Perhaps most importantly, his days off the road allowed him to make up for lost quality time with son Grey, now an undergrad studying music at nearby Nassau Community College. (“He’s taking a class called ‘The History of Rock & Roll’ – like, how f–king easy is your life?” Dad quips.) Grey is also a burgeoning frontman with his own throwback rock outfit The Mercurys, and during the pandemic, he filled in on guitar with Robin for live streams – often performed from Wilson’s front yard in Valley Stream – consisting mostly of Gin Blossoms material. “I was pretty much the only musician he had to jam with for a year,” Robin says.
While marooned on Long Island, he continued to rep for AZ with a state flag on his front porch (“Arizona’s got the best flag in the country – one of the top three, anyway”). But spending a near-unprecedented amount of time in his neighborhood and with his son made Valley Stream – which he’s planning on returning to once his house is rebuilt – finally start to feel like home to him.
“I didn’t much ever care for Long Island until the pandemic, really,” he explains. “All of a sudden I met all my neighbors and it [began] to grow on me… May of 2020, I was like, ‘All right, I live on Long Island.’ A real f–king New Yorker.”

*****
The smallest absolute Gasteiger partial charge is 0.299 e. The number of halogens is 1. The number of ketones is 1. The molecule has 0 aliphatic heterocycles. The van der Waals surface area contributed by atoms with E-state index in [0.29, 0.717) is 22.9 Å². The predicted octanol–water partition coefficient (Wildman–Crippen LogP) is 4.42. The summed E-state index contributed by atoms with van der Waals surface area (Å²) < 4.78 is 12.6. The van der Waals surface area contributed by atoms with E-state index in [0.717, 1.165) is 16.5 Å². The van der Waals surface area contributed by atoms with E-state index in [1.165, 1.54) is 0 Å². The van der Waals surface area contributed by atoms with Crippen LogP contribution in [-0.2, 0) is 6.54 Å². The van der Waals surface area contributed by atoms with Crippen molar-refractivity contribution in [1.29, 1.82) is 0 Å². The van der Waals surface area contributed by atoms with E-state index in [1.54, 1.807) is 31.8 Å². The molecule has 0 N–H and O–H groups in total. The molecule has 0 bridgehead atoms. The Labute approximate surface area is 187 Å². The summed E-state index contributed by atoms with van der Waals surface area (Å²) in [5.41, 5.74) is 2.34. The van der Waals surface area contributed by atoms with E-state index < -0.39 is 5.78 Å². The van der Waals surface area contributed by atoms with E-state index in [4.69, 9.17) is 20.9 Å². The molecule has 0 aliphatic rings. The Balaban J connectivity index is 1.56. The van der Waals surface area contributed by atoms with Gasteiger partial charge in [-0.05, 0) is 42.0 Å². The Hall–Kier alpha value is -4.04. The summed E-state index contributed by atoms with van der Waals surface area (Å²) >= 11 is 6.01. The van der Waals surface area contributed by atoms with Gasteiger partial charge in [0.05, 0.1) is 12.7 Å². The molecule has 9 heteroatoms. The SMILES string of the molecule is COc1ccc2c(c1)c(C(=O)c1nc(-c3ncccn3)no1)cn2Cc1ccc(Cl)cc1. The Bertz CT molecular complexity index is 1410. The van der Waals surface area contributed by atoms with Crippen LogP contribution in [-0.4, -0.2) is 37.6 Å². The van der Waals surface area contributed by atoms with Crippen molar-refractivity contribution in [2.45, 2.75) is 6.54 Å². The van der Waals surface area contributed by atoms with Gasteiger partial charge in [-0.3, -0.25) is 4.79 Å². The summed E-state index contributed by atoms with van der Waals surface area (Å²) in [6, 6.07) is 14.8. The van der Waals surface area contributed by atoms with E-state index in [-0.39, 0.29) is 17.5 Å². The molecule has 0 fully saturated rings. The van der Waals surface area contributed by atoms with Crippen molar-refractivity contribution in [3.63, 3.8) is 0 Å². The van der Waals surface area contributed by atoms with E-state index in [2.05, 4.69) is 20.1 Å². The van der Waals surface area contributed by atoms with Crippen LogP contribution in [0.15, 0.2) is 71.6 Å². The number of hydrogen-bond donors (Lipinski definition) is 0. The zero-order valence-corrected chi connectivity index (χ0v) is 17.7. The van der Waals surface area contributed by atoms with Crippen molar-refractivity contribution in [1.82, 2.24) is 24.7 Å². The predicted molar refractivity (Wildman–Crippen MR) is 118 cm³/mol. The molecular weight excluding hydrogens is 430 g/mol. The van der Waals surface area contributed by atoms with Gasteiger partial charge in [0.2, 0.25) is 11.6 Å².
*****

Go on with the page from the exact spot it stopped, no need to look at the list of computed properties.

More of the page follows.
“I don’t know where the f–k I am now. I gotta pull over.”
Wilson pauses conversation about the Gin Blossoms’ early days to try to locate the turn we must have missed. It’s a beautiful, cloudless early-autumn day out in Wilson’s new town of Hicksville, and we’re in his car looking for Cold Spring Harbor State Park in Huntington (“Billy Joel country”), where he’s suggested we take one of the trails. But while Google Maps tells us we’ve arrived, Wilson and common sense disagree, inspiring a lot of frustrated comments that sound like they could be lyrics from the Blossoms’ 1994 hit “Allison Road.”
“I’m always telling my son to try to imagine what it was like being on tour in the van, without any GPS, y’know?” he says, as we listen to The Smithereens’ “Only a Memory,” part of his homework reacquainting himself with their songs for an upcoming gig. “The first time you pull into Pittsburgh and you’ve got the map out and trying to find the club. And you’ve gotta get from the hotel to the club.”
Wilson has certainly done his fair share of pulling into unfamiliar cities over the past 35 years – though the Gin Blossoms began as a local sensation in Tempe, with Wilson starting out as a fan of the band before joining as an additional guitarist in 1988. At the time, the band was steered by founder, lead guitarist and primary songwriter Doug Hopkins and singer/guitarist Jesse Valenzuela. “We needed somebody to come in and sing and play guitar, and [Wilson] and I harmonized really well together right away,” Valenzuela says. “So it was just a perfect fit.”